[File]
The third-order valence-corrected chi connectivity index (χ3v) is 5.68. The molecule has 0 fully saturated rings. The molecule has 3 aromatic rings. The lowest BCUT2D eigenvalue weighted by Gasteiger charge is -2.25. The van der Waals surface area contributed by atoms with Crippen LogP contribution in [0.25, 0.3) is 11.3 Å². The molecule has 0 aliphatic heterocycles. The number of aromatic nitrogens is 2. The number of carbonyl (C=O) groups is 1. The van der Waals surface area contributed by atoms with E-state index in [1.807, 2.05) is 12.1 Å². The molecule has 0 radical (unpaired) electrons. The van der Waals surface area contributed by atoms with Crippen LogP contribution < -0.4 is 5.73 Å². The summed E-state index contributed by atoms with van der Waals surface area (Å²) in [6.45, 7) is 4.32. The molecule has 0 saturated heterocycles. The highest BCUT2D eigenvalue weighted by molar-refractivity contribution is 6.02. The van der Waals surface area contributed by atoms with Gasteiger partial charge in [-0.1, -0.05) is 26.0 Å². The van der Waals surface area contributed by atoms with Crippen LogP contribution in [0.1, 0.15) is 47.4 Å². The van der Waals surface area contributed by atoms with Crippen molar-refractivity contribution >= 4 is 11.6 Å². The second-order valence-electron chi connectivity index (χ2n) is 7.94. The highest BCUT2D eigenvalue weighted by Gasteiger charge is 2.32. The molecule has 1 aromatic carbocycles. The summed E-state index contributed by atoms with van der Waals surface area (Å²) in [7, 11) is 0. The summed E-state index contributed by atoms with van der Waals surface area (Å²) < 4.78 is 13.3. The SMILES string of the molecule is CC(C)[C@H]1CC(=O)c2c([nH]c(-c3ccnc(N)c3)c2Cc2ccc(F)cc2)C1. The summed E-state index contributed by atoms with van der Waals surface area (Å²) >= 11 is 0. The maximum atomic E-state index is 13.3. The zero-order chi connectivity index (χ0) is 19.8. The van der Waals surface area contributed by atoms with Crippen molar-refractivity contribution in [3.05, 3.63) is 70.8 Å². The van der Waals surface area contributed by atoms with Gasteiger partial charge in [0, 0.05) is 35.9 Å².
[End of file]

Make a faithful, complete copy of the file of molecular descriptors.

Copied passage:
The third-order valence-corrected chi connectivity index (χ3v) is 5.68. The molecule has 0 fully saturated rings. The molecule has 3 aromatic rings. The lowest BCUT2D eigenvalue weighted by Gasteiger charge is -2.25. The van der Waals surface area contributed by atoms with Crippen LogP contribution in [0.25, 0.3) is 11.3 Å². The molecule has 0 aliphatic heterocycles. The number of aromatic nitrogens is 2. The number of carbonyl (C=O) groups is 1. The van der Waals surface area contributed by atoms with E-state index in [1.807, 2.05) is 12.1 Å². The molecule has 0 radical (unpaired) electrons. The van der Waals surface area contributed by atoms with Crippen LogP contribution < -0.4 is 5.73 Å². The summed E-state index contributed by atoms with van der Waals surface area (Å²) in [6.45, 7) is 4.32. The molecule has 0 saturated heterocycles. The highest BCUT2D eigenvalue weighted by molar-refractivity contribution is 6.02. The van der Waals surface area contributed by atoms with Gasteiger partial charge in [-0.1, -0.05) is 26.0 Å². The van der Waals surface area contributed by atoms with Crippen LogP contribution in [0.1, 0.15) is 47.4 Å². The van der Waals surface area contributed by atoms with Crippen molar-refractivity contribution >= 4 is 11.6 Å². The second-order valence-electron chi connectivity index (χ2n) is 7.94. The highest BCUT2D eigenvalue weighted by Gasteiger charge is 2.32. The molecule has 1 aromatic carbocycles. The summed E-state index contributed by atoms with van der Waals surface area (Å²) in [7, 11) is 0. The summed E-state index contributed by atoms with van der Waals surface area (Å²) < 4.78 is 13.3. The SMILES string of the molecule is CC(C)[C@H]1CC(=O)c2c([nH]c(-c3ccnc(N)c3)c2Cc2ccc(F)cc2)C1. The summed E-state index contributed by atoms with van der Waals surface area (Å²) >= 11 is 0. The maximum atomic E-state index is 13.3. The zero-order chi connectivity index (χ0) is 19.8. The van der Waals surface area contributed by atoms with Crippen molar-refractivity contribution in [3.05, 3.63) is 70.8 Å². The van der Waals surface area contributed by atoms with Gasteiger partial charge in [0, 0.05) is 35.9 Å².